We just got word from LG Chem that the company finished development of their first OLED lighting panel, and have started mass production. The "type 1" panel, or the LG-OLED-041 is a 100x100 mm square panel that features 4,000K, CRI>80, 45 lm/W and 10,000 hours lifetime (LT70) at 3,000 nits. The active emitting panel is 90x90 mm, and the whole panel is 2.44 mm thick (including the optical film and PCB. The OLED itself is 1.84 mm).
LG Chem is already developing the 2nd generation (or "type 2") panel which will up the efficiency to 60 lm/W and the lifetime to 15,000 hours. The size will be the same, but the color will be 3,500K. LG Chem will start mass production of type 2 panels in 2Q 2012. LG Chem further says that it decided to offer these new panels at "lower prices" - although we do not know the actual price yet.
LG Chem published their OLED lighting roadmap - see above. By 2013 the company expects to provide larger panels (150x150 mm) which will feature 80 lm/W and 20,000 lifetime hours (LT70). Oh - and they will also produce transparent panels by then. By 2015 the company will offer flexible panels as well, and their most efficient panel will feature over 135 lm/W and 40,000 lifetime (LT70) at 200x200 mm.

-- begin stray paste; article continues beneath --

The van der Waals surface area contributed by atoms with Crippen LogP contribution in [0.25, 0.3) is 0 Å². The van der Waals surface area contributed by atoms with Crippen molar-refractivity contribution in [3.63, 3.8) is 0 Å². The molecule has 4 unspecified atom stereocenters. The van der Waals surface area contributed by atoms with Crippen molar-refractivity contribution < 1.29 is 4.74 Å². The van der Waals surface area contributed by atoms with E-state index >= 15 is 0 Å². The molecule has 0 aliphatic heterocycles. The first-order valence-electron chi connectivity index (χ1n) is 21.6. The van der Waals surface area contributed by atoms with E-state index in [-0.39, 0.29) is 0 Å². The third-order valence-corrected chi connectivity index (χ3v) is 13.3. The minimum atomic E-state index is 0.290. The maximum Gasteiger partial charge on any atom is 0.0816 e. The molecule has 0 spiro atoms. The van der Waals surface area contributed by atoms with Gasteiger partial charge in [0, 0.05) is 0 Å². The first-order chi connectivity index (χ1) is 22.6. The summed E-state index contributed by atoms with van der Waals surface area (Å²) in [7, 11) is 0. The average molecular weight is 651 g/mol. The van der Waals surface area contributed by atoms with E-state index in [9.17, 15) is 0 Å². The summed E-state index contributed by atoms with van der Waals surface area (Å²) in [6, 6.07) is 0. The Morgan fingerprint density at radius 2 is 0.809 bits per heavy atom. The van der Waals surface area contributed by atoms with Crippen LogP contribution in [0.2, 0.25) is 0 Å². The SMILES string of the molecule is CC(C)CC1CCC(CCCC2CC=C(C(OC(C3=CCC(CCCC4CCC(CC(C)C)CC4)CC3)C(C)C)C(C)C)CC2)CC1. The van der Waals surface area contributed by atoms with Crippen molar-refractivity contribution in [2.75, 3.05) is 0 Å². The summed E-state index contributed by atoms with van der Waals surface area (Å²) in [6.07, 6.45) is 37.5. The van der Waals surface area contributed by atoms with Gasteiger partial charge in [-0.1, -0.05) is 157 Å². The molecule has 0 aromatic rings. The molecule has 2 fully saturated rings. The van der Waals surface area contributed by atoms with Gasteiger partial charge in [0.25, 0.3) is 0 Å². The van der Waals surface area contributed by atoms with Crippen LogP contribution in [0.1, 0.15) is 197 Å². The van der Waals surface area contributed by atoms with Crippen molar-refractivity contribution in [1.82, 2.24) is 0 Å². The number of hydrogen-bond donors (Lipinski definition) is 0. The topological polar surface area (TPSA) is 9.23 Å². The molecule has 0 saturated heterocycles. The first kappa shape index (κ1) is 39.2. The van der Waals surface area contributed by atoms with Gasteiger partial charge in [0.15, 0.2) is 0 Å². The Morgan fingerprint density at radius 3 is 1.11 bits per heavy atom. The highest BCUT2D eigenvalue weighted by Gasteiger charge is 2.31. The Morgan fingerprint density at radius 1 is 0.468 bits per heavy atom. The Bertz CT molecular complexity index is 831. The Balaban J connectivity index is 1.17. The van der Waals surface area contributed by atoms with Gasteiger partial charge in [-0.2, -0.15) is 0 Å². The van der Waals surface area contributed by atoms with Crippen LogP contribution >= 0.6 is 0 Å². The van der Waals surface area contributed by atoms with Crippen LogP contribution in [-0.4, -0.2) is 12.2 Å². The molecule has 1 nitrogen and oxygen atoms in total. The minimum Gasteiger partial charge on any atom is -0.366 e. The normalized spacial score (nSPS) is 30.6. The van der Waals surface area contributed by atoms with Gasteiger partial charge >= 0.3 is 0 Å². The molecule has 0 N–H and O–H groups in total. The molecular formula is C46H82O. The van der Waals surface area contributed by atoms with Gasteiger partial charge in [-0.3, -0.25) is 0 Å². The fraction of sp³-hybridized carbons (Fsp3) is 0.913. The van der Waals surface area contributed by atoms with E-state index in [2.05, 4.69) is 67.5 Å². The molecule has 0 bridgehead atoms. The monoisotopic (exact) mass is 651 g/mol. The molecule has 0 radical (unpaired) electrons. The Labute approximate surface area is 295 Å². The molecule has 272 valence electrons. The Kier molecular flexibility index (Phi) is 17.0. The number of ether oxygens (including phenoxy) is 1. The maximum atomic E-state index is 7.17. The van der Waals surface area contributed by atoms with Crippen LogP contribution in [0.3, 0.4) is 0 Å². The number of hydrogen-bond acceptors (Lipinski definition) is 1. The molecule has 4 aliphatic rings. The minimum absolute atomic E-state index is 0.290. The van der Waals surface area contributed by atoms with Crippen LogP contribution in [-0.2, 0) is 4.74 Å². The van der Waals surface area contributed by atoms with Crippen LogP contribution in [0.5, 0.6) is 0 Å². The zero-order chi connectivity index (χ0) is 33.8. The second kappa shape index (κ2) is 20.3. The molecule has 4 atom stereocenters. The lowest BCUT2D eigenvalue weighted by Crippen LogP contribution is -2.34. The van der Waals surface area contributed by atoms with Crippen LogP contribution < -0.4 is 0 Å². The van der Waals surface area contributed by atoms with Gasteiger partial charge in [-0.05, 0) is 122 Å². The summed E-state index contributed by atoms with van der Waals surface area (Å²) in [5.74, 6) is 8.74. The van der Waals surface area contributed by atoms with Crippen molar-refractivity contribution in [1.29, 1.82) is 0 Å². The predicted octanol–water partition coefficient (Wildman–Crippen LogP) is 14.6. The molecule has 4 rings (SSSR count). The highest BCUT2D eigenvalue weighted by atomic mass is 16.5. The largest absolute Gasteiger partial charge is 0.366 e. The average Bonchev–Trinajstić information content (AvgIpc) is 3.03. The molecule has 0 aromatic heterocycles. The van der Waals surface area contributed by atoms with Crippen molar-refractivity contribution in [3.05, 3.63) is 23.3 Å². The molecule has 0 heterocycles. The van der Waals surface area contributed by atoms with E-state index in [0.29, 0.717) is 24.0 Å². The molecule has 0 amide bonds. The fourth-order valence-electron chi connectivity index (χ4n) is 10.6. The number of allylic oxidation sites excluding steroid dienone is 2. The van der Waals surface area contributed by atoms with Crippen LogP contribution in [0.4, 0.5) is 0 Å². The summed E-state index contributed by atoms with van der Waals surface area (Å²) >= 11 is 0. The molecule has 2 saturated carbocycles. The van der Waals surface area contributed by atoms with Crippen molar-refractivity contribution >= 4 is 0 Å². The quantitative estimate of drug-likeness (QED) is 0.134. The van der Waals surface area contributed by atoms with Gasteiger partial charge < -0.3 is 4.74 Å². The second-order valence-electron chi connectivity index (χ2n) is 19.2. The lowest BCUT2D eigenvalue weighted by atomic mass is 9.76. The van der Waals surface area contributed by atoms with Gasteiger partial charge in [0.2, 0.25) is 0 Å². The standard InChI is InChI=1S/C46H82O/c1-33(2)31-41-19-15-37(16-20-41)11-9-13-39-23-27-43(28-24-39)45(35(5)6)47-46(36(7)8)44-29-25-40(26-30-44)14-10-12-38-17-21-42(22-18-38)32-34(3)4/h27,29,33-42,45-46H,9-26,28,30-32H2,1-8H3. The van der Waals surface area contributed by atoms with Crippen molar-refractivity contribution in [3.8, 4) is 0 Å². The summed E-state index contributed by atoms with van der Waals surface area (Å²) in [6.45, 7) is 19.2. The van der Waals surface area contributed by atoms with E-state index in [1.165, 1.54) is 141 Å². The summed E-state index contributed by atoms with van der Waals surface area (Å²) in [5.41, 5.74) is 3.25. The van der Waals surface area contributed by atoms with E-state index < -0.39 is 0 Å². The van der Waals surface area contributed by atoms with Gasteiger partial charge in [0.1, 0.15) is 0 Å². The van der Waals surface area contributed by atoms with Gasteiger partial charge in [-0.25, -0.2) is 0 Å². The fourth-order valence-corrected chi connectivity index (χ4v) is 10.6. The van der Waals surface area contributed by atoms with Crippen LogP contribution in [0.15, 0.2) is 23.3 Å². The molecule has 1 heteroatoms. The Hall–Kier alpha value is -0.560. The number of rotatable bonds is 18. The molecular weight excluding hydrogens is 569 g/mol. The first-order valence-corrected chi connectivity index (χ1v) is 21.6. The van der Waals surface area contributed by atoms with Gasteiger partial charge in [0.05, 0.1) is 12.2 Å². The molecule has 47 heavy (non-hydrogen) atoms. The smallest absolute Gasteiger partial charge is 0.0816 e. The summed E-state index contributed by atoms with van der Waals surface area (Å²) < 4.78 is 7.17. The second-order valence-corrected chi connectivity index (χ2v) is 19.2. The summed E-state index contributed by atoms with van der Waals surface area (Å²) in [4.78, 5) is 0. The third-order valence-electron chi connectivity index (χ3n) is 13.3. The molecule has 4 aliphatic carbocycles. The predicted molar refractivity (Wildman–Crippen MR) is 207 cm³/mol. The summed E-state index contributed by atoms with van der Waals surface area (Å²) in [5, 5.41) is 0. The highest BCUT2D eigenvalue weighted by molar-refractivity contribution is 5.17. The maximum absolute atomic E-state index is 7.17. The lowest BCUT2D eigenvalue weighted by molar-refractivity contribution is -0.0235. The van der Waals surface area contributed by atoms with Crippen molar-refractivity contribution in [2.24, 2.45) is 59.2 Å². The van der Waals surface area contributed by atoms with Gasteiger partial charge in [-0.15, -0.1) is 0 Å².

It's great to see LG Chem true to their promise to start making OLED lighting panels in 1Q 2012. We know of two companies that are using LG Chem's panels - Acuity Brands in the Revel and Kindred lamps and LEDON with their 9-panel OLED module. Acuity Brands' Kindred, shown below, uses 45 panels.
LG Chem announced their OLED lighting product plans back in 2009. Back then, LG Chem planned to use green and red PHOLED materials made by Universal Display, and SFC's deep-blue fluorescent OLED. We assume that the new efficient panels are using phosphorescent materials.
LG Chem also launched a dedicated site for their OLED lighting products, with some nice application ideas and technical information on their panels.
It seems that LG Chem's LG-OLED-41 is the world's most efficient OLED lighting panel currently available together with Philips' Lumiblade Plus and Konica Minolta's first Symfos panel. It is more efficient than Lumiotec's 40 lm/W sample panels and Panasonic's 30 lm/W panel.